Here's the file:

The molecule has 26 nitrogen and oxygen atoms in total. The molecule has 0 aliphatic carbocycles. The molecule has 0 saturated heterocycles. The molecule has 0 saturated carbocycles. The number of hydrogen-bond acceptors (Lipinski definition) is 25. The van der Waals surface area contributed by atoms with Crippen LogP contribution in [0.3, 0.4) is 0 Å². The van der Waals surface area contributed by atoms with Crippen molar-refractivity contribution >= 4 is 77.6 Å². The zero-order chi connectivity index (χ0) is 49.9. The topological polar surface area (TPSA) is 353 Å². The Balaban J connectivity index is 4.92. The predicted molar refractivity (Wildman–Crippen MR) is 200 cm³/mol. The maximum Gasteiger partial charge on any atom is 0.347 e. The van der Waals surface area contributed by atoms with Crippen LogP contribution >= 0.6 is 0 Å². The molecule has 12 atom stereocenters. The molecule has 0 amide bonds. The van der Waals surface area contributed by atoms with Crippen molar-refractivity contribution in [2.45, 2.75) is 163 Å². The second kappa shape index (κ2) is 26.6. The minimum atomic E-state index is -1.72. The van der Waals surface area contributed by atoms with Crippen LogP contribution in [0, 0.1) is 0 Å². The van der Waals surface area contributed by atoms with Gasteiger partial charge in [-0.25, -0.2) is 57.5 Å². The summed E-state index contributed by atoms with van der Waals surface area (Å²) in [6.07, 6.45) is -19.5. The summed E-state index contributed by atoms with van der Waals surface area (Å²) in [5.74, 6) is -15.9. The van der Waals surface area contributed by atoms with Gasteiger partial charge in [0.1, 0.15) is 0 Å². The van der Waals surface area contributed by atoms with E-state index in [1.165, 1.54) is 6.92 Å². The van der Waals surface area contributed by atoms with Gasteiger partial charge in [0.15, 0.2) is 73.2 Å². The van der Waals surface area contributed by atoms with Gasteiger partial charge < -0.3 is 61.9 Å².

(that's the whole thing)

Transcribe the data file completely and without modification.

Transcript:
The molecule has 26 nitrogen and oxygen atoms in total. The molecule has 0 aliphatic carbocycles. The molecule has 0 saturated heterocycles. The molecule has 0 saturated carbocycles. The number of hydrogen-bond acceptors (Lipinski definition) is 25. The van der Waals surface area contributed by atoms with Crippen LogP contribution in [0.3, 0.4) is 0 Å². The van der Waals surface area contributed by atoms with Crippen molar-refractivity contribution >= 4 is 77.6 Å². The zero-order chi connectivity index (χ0) is 49.9. The topological polar surface area (TPSA) is 353 Å². The Balaban J connectivity index is 4.92. The predicted molar refractivity (Wildman–Crippen MR) is 200 cm³/mol. The maximum Gasteiger partial charge on any atom is 0.347 e. The van der Waals surface area contributed by atoms with Crippen LogP contribution >= 0.6 is 0 Å². The molecule has 12 atom stereocenters. The molecule has 0 amide bonds. The van der Waals surface area contributed by atoms with Crippen molar-refractivity contribution in [2.45, 2.75) is 163 Å². The second kappa shape index (κ2) is 26.6. The minimum atomic E-state index is -1.72. The van der Waals surface area contributed by atoms with Crippen LogP contribution in [0, 0.1) is 0 Å². The van der Waals surface area contributed by atoms with Gasteiger partial charge in [-0.25, -0.2) is 57.5 Å². The summed E-state index contributed by atoms with van der Waals surface area (Å²) in [6.07, 6.45) is -19.5. The summed E-state index contributed by atoms with van der Waals surface area (Å²) in [5.74, 6) is -15.9. The van der Waals surface area contributed by atoms with Gasteiger partial charge in [0.1, 0.15) is 0 Å². The van der Waals surface area contributed by atoms with E-state index in [1.165, 1.54) is 6.92 Å². The van der Waals surface area contributed by atoms with Gasteiger partial charge in [0.15, 0.2) is 73.2 Å². The van der Waals surface area contributed by atoms with Gasteiger partial charge < -0.3 is 61.9 Å².